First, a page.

A phrase we often here these days is “social intelligence” to indicate how people read and use the social signals that produce success in relationships of all kinds. Negotiation is one such social skill, and I submit we are engaged in it every day with friends, family, and business associates. Some of us even use it with God (or try).
A book I just ordered based on a recent review is by the “National Institute of Trial Attorneys” and is entitled: “Advanced Negotiation and Mediation Theory and Practice.” See the Amazon Summary. Yes, I admit that even after 34 years of practice I lack a full comprehension of the many nuances of effective negotiations. Socially, I can sometimes be clueless. That’s fine, in my private nerd world. It is not acceptable for my clients in the middle of an intense negotiation session. So, I continue to read and learn.
This book covers the “social psychology” of negotiation. It addresses how individual personality and style must be factored into how the negotiation is best to proceed. The book explains how “small talk” isn’t small at all, but is an emotional “ice breaker” technique that opens people up to more substantive communications. The book covers also the importance of setting and agreeing upon an agenda for the negotiations, that is, the procedures and basic “rules of negotiation” that will apply. If everyone agrees, the process holds fewer surprises, and produces less angst over just how this might turn out.
After the “agenda setting” comes the “information bargaining” phase. This is an open ended questioning and listening process. The focus is to be on learning and communicating “interests” rather than just setting forth “positions.” A “position” tends to “I’m right, and you’re wrong” and can become entrenched or static. An “interest” is a goal that admits to multiple different ways of satisfying that interest, without being “good” or “bad” because of having the “interest.”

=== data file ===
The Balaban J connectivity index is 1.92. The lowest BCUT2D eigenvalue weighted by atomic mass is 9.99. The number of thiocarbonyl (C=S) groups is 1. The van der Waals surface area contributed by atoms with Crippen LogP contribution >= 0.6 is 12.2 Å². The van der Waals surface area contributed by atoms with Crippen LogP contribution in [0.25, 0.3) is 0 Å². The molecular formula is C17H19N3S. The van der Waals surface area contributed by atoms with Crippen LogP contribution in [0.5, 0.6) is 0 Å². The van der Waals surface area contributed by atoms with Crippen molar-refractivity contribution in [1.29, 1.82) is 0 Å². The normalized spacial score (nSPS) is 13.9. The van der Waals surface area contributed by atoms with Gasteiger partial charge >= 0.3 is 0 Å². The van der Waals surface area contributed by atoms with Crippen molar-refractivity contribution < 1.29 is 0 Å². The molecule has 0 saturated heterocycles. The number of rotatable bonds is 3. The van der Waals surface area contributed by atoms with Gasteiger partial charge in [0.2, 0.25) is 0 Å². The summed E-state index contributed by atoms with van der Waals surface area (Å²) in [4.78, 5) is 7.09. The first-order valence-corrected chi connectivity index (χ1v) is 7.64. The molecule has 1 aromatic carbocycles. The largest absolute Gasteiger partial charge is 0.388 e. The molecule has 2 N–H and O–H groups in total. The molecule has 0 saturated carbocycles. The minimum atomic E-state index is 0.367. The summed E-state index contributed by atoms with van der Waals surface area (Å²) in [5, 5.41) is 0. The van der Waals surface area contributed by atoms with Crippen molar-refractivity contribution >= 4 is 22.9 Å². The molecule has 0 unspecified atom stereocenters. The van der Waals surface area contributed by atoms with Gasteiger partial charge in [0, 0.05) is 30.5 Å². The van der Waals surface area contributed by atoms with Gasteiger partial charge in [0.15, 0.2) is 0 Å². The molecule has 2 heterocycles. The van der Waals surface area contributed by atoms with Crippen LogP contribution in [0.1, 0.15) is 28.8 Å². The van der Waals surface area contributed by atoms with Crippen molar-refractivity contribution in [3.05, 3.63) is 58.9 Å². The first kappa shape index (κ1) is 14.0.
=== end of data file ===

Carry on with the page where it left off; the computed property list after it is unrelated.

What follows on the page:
It is not only OK, but advantageous to be clear, emphatic, and even emotional in making your points. However, make your points in a non-threatening way (everyone knows already the alternatives to settlement), and use balanced arguments, acknowledging some areas of weakness to gain credibility in your perceived ability to accurately assess the merits of a case or defense. Be positive. Let the other party know why a “deal” has benefits to them, rather than just to you. No one buys an idea, good or service solely to meet your needs. Duh.
In closing the negotiation, it helps to have a deadline, where the settlement reaches a point of crisis: either the deal is concluded, or it falls through. This time limit sharpens the cost/benefit analysis as parties realize that if the case does not settle now, it may never settle, or if it settles, it may be on terms less advantageous than the present ones. Thus, many cases end by settlement in the last hour of mediation because the “posturing” has been exhausted, the parties have a better idea of the “realistic outcome” of the day’s efforts, and they know the present “bird in hand” may simply fly away, never to return, if they do not close the deal now.
Of the 200 pages of the book, only 19 focus on the mediation process, less than 10%. That is interesting given that many cases are diverted into Alternative Dispute Resolution by agreement of the parties. The value of this book is that it helps negotiators set the right tone, and do the right “ground work” before going to mediation. The authors believe, I think, that empowered skilled negotiators can often settle cases on their own, without a mediator. This approach may be especially true for trial lawyers who have the case in trial, and conduct negotiations during recesses, or impromptu settlement conferences while the jury is deliberating. Those kinds of “deadlines” can clear the mind.
So, I will be adding “Advanced Negotiation and Mediation Theory and Practice” to my negotiation library of some 7 volumes. It always helps to be reminded by a refresher course about the basics of good negotiation.